The reptilian nervous system contains the same basic part of the amphibian brain, but the reptile cerebrum and cerebellum are slightly larger. Most typical sense organs are well developed with certain exceptions, most notably the snake 's lack of external ears middle and inner ears are present. There are twelve pairs of cranial nerves. Reptiles are generally considered less intelligent than mammals and birds. Larger lizards, like the monitors , are known to exhibit complex behavior, including cooperation.

The Komodo dragon is even known to engage in play, [] as are turtles, which are also considered to be social creatures, [ citation needed ] and sometimes switch between monogamy and promiscuity in their sexual behavior. Most reptiles are diurnal animals. The vision is typically adapted to daylight conditions, with color vision and more advanced visual depth perception than in amphibians and most mammals. In some species, such as blind snakes , vision is reduced. Some snakes have extra sets of visual organs in the loosest sense of the word in the form of pits sensitive to infrared radiation heat.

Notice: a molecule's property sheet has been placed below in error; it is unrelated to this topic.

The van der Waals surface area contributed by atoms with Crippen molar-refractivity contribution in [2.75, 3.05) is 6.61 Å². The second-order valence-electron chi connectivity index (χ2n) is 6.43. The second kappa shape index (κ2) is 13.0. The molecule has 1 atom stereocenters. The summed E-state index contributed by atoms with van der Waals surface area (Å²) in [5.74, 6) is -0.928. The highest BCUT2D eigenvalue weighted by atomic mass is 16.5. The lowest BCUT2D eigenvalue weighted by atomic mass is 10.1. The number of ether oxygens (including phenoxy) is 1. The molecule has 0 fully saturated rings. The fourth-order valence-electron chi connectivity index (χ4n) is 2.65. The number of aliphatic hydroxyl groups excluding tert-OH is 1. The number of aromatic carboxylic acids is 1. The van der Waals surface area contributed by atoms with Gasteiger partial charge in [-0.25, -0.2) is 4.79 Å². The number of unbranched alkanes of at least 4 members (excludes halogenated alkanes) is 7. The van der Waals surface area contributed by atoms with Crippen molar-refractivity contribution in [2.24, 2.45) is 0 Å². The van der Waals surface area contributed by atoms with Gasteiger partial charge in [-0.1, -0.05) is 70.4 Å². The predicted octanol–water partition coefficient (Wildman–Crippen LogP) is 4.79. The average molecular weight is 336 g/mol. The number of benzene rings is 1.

Such heat-sensitive pits are particularly well developed in the pit vipers , but are also found in boas and pythons. These pits allow the snakes to sense the body heat of birds and mammals, enabling pit vipers to hunt rodents in the dark. Reptiles generally reproduce sexually , though some are capable of asexual reproduction.